It's one of those cases that has generated passionate views on either side. Just the words "Free Mumia" stir strong feelings and have done so for 25 years. And the case is back in the news:
One of the most controversial death row inmates in American history, convicted cop killer Mumia Abu Jamal is heading back to court to seek a new trial.
A folk hero to some and a cold-blooded murderer to others, Abu Jamal has been on death row for 24 years. Today his case gets a new day in court, as a panel of judges in Philadelphia decides whether to strike his death sentence and grant him a new trial.
Abu Jamal, an outspoken journalist and active member of the Black Panthers, was convicted of killing a Philadelphia police officer in 1982. On a cold December night in 1981, Officer Daniel Faulkner was found dead, shot once in the back and once between the eyes. When police arrived at the scene, Abu Jamal was sitting on the curb a few feet away from Faulkner's body.
Crime scene witnesses testified that they saw Abu Jamal fire a shot at Faulkner's back. Next to Abu Jamal was a gun prosecutors say they linked to the bullets that killed Faulkner. Together, the collective physical and testimonial evidence led a jury to find Abu Jamal guilty after a few hours of deliberation.
Abu Jamal proclaimed his innocence from the start of the investigation. He and his lawyer, Robert Bryan, say there were substantial flaws in that trial. Bryan, an expert in death penalty litigation, argues that the trial was poorly run and that the jury was tainted by racial bias.
So says ABC News, Mumia: Folk Hero or Cold-Blooded Killer?
The case was back in federal court today, with oral arguments being heard in the 3rd Circuit Court of Appeals. Several hundred people rallied today in Philly (and elsewhere) in support of Mumia, see Supporters Rally For Ex-Black Panther. As the Inquirer said, Mumia Abu-Jamal’s case before federal court:
A federal appeals court heard conflicting legal arguments this morning on whether Philadelphia's most notorious death-row inmate received a fair trial in 1982 when he was convicted of killing police officer Daniel Faulkner.
The court proceeding marks a turning point in the case of Mumia Abu-Jamal, a former radio reporter and Black Panther who has been trying to escape the death penalty for 25 years.
If the U.S. Court of Appeals for the Third Circuit upholds the death sentence, Abu-Jamal would be more at risk of execution than at any point in the last 25 years.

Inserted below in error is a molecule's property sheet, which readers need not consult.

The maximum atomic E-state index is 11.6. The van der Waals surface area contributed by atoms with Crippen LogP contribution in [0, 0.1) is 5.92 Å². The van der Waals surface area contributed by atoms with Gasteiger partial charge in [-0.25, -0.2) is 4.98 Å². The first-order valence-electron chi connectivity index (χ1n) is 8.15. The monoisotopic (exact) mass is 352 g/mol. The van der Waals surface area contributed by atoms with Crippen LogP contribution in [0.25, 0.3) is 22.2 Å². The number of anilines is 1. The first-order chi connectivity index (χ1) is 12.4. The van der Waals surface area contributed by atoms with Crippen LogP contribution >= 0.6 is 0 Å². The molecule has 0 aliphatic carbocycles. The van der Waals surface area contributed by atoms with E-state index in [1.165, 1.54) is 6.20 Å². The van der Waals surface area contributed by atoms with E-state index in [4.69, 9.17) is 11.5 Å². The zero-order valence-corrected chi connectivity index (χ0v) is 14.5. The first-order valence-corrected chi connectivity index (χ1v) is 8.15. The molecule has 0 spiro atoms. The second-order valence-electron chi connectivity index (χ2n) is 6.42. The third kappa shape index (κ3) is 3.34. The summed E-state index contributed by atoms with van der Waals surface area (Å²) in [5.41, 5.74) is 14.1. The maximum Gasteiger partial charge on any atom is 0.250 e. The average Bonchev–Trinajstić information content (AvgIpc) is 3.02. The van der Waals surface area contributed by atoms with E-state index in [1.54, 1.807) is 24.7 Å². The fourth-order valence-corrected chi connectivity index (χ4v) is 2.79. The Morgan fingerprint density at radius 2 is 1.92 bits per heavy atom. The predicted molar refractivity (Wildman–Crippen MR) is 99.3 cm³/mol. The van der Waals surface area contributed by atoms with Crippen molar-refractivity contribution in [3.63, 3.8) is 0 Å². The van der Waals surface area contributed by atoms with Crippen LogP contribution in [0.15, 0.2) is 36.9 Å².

I didn't move to Philly until about 5 years after the murder, so I'm somewhat of a latecomer to the case. I've followed it off and on over the years and have read a fair amount about the facts of the incident, as well as the trial proceedings. However, I'm certainly not in a position to know whether Mumia is innocent or not.
I do know that this is the city that had Frank Rizzo as Police Commissioner before he was Mayor. For those who are familiar with the name, I need say no more. This was a time when the police didn't just wear brown shirts. Likewise, the City of Brotherly Love wasn't so lovely to its black brethren.
Add to that, the Judge who tried the Mumia case, Judge Sabo, was reported to have remarked -- on several occasions during the trial -- that he would "fry the n*****" For an interesting summary of the case, see Are you telling me the Gates of Hell are in Philadelphia?. The DA's Office in Philly has had a problem with removing blacks from juries for years. In fact, Ron Castille, who was a DA at the time and then Supreme Court Justice, was involved in a "training video" with tips on the best ways to do it. He later refused to recuse himself from the Abu-Jamal appeal, despite the fact that he was involved in the case. See Justice.
So, with this history of the black experience with Philly Justice, would it shock me to learn that Mumia did not receive a fair trial? Perhaps the better way to put it would be to say that I'd be more surprised to find out that he did.
Well, everything must change. Maybe even Philly. The Inquirer's report notes:
Whatever they do, let's hope it's the right thing.
After the two-hour proceeding, people on both sides of the controversial case said they thought the judges were well-prepared and fair to both prosecutors and lawyers for Abu-Jamal.